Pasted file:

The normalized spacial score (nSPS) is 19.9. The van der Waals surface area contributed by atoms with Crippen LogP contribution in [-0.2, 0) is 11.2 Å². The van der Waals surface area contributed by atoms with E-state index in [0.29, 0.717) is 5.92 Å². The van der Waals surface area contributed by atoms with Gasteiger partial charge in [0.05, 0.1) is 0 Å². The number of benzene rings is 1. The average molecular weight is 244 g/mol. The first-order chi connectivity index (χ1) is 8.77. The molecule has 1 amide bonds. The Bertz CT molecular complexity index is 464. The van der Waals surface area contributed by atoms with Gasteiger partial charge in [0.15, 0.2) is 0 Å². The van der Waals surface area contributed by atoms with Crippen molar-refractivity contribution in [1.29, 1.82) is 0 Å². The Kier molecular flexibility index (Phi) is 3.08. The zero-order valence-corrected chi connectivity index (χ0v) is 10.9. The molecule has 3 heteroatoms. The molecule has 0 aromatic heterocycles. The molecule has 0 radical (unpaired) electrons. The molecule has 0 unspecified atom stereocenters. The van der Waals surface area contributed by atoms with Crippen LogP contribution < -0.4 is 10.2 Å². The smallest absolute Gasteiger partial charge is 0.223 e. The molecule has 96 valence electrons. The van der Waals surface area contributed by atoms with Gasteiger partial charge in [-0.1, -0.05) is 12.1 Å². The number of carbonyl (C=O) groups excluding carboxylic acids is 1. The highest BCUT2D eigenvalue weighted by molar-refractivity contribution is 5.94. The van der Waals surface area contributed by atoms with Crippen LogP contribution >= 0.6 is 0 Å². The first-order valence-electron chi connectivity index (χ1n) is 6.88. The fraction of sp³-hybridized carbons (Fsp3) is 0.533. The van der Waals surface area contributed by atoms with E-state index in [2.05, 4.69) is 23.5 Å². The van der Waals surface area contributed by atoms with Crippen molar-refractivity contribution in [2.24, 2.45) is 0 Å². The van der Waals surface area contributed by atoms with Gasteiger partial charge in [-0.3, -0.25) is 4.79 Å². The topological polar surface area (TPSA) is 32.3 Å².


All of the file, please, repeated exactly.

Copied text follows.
The normalized spacial score (nSPS) is 19.9. The van der Waals surface area contributed by atoms with Crippen LogP contribution in [-0.2, 0) is 11.2 Å². The van der Waals surface area contributed by atoms with E-state index in [0.29, 0.717) is 5.92 Å². The van der Waals surface area contributed by atoms with Gasteiger partial charge in [0.05, 0.1) is 0 Å². The number of benzene rings is 1. The average molecular weight is 244 g/mol. The first-order chi connectivity index (χ1) is 8.77. The molecule has 1 amide bonds. The Bertz CT molecular complexity index is 464. The van der Waals surface area contributed by atoms with Gasteiger partial charge in [0.15, 0.2) is 0 Å². The van der Waals surface area contributed by atoms with Crippen molar-refractivity contribution in [1.29, 1.82) is 0 Å². The Kier molecular flexibility index (Phi) is 3.08. The zero-order valence-corrected chi connectivity index (χ0v) is 10.9. The molecule has 3 heteroatoms. The molecule has 0 aromatic heterocycles. The molecule has 0 radical (unpaired) electrons. The molecule has 0 unspecified atom stereocenters. The van der Waals surface area contributed by atoms with Crippen LogP contribution < -0.4 is 10.2 Å². The smallest absolute Gasteiger partial charge is 0.223 e. The molecule has 96 valence electrons. The van der Waals surface area contributed by atoms with Gasteiger partial charge in [-0.1, -0.05) is 12.1 Å². The number of carbonyl (C=O) groups excluding carboxylic acids is 1. The highest BCUT2D eigenvalue weighted by molar-refractivity contribution is 5.94. The van der Waals surface area contributed by atoms with Crippen LogP contribution >= 0.6 is 0 Å². The first-order valence-electron chi connectivity index (χ1n) is 6.88. The fraction of sp³-hybridized carbons (Fsp3) is 0.533. The van der Waals surface area contributed by atoms with E-state index in [2.05, 4.69) is 23.5 Å². The van der Waals surface area contributed by atoms with Crippen molar-refractivity contribution in [2.24, 2.45) is 0 Å². The van der Waals surface area contributed by atoms with Gasteiger partial charge in [-0.3, -0.25) is 4.79 Å². The topological polar surface area (TPSA) is 32.3 Å².